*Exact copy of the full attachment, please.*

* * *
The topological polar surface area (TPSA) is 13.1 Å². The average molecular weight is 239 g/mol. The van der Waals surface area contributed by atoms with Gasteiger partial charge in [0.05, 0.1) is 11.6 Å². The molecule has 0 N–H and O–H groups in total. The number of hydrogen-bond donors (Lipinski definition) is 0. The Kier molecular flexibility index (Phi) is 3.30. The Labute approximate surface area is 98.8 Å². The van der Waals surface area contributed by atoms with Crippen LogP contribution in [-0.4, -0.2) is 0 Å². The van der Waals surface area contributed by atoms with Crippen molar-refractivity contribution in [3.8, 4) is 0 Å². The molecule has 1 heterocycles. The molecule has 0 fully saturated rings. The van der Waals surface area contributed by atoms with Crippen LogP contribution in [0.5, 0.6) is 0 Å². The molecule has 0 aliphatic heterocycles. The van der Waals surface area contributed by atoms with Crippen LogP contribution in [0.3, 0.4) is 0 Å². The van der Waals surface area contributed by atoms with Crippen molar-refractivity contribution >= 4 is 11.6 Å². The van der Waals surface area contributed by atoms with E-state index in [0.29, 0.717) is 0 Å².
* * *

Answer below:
The topological polar surface area (TPSA) is 13.1 Å². The average molecular weight is 239 g/mol. The van der Waals surface area contributed by atoms with Gasteiger partial charge in [0.05, 0.1) is 11.6 Å². The molecule has 0 N–H and O–H groups in total. The number of hydrogen-bond donors (Lipinski definition) is 0. The Kier molecular flexibility index (Phi) is 3.30. The Labute approximate surface area is 98.8 Å². The van der Waals surface area contributed by atoms with Crippen LogP contribution in [-0.4, -0.2) is 0 Å². The van der Waals surface area contributed by atoms with Crippen molar-refractivity contribution in [3.8, 4) is 0 Å². The molecule has 1 heterocycles. The molecule has 0 fully saturated rings. The van der Waals surface area contributed by atoms with Crippen LogP contribution in [0.5, 0.6) is 0 Å². The molecule has 0 aliphatic heterocycles. The van der Waals surface area contributed by atoms with Crippen LogP contribution in [0.3, 0.4) is 0 Å². The van der Waals surface area contributed by atoms with Crippen molar-refractivity contribution >= 4 is 11.6 Å². The van der Waals surface area contributed by atoms with E-state index in [0.29, 0.717) is 0 Å².